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Government support for SMEs is gone sooner than you think

Australia’s JobKeeper programme has paid out $70 billion to more than 900,000 business supporting more than 3.5 million jobs in the six months to the end of September. It is a remarkable programme that helped bring Australian unemployment down from 15% to its current level of 7.4%.

JobKeeper is soon being phased out

The government's JobKeeper largesse is not infinite. JobKeeper payments are scheduled to fall by 16% from just after Christmas, on 4th January 2021. Payments for eligible full-time employees will drop from $1,200 to $1,000 per fortnight, or 16.7%. There is a somewhat smaller percentage decline of 13% for part-time employees as payments decline from $750 to $650. And there have been no statements regarding extending the programme past its current 28th March 2021 expiry date.

Indeed, the Australian Treasurer, Mr Josh Frydenberg said in July “As the economy gradually improves, Treasury expects that the number of JobKeeper recipients will reduce substantially, with around 1.4 million people remaining eligible in the December quarter, 2020 and 1 million in the March quarter, 2021,"

A recent Sensis survey states that ‘nearly one in three small businesses (29%) say that when the Federal Government’s JobKeeper program finishes at the end of March it will have a major impact on their business’.

Clearly, as JobKeeper payments decline, the financial pressure on companies can only increase.

The ATO's relief due to COVID-19 will not last forever

The financial stresses imposed by COVID-19 has seen the ATO offer a variety of tax reliefs to provide companies with breathing space to manage their cash flow. These generally fall into three categories: reductions in interest penalties, extension of payment deadlines and the speeding up of of tax refunds.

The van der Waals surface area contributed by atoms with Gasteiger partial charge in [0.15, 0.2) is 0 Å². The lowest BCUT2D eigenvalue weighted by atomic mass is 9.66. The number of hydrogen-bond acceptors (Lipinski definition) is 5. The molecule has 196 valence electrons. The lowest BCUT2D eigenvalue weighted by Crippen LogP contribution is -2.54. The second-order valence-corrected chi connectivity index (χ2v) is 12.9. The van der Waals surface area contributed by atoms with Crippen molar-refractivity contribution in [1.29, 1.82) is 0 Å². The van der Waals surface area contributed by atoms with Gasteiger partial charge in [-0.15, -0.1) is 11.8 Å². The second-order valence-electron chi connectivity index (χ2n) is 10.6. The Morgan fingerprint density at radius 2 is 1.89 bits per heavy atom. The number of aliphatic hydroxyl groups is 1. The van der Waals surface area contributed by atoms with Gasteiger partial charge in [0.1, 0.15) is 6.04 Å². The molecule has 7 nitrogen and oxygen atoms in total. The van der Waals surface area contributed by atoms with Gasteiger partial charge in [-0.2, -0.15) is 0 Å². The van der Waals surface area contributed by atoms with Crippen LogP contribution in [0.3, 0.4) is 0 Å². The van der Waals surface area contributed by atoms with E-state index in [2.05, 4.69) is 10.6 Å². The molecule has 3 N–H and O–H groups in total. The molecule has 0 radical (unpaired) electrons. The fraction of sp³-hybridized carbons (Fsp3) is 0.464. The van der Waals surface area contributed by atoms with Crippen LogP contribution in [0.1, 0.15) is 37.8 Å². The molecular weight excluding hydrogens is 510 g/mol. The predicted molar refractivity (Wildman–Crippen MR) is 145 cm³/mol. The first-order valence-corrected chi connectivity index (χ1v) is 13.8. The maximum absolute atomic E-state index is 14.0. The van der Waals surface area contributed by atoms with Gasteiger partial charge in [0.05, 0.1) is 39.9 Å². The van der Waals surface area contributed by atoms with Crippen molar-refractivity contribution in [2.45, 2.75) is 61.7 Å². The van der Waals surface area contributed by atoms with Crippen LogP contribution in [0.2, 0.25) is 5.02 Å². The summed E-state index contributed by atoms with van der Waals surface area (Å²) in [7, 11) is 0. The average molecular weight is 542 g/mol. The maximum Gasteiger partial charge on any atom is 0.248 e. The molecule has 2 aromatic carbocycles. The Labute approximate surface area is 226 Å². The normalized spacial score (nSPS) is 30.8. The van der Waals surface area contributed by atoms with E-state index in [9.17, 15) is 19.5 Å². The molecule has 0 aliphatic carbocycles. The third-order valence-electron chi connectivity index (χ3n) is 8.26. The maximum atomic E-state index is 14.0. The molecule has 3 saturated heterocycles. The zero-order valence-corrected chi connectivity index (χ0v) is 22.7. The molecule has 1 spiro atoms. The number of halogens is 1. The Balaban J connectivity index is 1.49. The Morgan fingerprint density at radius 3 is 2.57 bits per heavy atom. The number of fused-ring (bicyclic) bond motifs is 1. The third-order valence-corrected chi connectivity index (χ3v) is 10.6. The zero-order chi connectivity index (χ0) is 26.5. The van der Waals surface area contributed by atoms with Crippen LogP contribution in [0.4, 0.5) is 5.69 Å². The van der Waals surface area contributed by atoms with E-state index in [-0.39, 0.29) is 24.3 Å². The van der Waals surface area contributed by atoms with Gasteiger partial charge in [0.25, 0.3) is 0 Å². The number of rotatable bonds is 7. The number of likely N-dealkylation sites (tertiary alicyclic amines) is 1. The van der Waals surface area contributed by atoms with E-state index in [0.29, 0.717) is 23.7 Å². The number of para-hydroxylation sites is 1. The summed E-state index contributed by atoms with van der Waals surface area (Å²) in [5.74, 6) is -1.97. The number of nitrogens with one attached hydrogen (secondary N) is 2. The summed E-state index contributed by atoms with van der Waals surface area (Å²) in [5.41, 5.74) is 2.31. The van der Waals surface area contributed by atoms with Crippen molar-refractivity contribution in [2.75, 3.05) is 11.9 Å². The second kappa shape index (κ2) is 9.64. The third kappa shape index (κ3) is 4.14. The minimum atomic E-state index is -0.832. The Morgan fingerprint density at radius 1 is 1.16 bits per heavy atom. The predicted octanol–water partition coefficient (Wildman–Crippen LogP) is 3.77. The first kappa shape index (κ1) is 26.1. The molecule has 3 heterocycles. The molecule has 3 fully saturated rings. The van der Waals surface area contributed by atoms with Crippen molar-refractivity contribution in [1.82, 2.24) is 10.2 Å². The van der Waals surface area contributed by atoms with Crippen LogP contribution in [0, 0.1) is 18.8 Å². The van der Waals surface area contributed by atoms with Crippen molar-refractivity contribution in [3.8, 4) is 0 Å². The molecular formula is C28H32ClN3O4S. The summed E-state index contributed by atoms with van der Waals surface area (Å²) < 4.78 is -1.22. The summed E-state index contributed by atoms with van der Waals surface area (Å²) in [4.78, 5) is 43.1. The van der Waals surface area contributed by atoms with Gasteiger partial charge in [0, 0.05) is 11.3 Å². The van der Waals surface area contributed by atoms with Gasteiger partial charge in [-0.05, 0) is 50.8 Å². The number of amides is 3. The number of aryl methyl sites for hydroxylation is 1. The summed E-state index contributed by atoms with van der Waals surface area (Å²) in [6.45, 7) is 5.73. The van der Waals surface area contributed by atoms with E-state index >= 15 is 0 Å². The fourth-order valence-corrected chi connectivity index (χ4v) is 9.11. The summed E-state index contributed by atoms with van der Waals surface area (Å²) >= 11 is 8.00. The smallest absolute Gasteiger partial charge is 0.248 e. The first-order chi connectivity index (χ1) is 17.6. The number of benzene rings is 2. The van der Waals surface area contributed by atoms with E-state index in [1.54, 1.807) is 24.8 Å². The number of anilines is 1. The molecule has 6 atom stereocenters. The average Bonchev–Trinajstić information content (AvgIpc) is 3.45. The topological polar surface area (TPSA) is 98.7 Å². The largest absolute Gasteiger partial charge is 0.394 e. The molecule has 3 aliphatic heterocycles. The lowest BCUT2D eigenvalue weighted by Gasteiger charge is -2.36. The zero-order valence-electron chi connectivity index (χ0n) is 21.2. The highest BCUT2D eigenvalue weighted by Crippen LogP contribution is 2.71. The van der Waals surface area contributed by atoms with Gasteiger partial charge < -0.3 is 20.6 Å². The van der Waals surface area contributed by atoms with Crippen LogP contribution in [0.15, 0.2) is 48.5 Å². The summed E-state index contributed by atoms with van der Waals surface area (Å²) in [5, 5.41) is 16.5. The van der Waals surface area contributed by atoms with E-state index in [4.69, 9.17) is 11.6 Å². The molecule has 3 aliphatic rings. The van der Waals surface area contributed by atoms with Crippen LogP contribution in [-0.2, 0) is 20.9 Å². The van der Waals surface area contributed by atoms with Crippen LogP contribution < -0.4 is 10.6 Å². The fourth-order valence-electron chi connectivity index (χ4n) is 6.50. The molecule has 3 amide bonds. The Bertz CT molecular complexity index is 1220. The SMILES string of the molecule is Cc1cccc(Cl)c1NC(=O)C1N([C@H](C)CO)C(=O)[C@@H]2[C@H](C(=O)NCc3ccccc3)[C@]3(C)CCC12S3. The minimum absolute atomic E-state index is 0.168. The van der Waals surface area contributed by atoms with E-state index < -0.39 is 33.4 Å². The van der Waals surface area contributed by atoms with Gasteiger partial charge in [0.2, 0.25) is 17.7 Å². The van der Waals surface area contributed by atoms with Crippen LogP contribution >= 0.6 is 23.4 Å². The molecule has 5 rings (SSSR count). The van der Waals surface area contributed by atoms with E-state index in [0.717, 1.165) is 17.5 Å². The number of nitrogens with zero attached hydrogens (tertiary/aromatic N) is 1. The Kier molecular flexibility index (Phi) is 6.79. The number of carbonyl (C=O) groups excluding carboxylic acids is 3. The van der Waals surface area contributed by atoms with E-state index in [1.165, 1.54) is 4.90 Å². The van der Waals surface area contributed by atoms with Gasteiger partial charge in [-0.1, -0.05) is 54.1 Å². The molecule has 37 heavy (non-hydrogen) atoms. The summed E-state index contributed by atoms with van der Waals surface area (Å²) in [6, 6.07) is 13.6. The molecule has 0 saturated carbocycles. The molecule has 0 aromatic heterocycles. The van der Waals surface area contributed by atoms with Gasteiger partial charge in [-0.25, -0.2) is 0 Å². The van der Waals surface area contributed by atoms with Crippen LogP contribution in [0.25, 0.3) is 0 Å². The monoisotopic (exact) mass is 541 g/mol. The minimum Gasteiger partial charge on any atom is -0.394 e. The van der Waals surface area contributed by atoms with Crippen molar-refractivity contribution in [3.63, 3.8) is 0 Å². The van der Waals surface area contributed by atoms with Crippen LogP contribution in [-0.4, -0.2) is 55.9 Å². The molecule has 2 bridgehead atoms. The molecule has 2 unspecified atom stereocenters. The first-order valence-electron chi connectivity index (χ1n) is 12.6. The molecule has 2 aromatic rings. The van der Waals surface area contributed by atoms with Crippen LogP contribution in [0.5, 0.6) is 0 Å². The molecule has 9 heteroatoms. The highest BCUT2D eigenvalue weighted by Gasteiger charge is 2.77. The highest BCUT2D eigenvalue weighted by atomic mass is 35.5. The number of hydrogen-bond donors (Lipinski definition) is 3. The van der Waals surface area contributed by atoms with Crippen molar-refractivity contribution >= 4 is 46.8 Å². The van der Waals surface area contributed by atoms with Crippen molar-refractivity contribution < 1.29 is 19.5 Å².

Some examples of these items include:

  1. Payment plans for managing existing and ongoing tax liabilities;

  2. Reducing or even cancelling (ie remitting) interest and penalties incurred in 2020;

  3. Allowing changes to Pay As You Go (PAYG) instalment payment plans; and

  4. Changing the GST reporting cycle from quarterly to monthly which permits companies with less than $20 million of turnover to gain swifter access to GST refunds.

But this leniency has limits and some of the screws are already being tightened. For example, the ATO has permitted meaningful changes to PAYG instalment plans for the 2019-20 tax year. But in 2020-21 they have somewhat higher requirements. The ATO will not apply penalties or charge interest for ‘excessive variations where a PAYG tax-payer has made a ‘best estimate’ of their year-end tax liability.’ This could be seen as a warning shot at proprietors who overly aggressively pushed down their income forecasts so as to reduce instalment payments during the year.

Whilst these changes will no doubt be gradual, they come along with reductions in the JobKeeker payment scheme, which decreases 16% in the first quarter of 2021, and as yet we see no sign of a third extension to the programme beyond the first quarter of 2021.

Cash is King

In a world where JobKeeper payments are falling, and the ATO is starting to tighten its exemptions, the requirement to manage cash flow will be more vital than ever. One overlooked source of funds is Invoice Financing whereby businesses can draw up to 90% of the value of their accounts receivable ledger. To learn more about how Earlypay can help, please contact your Broker or BDM, or call us directly on 1300 760 205.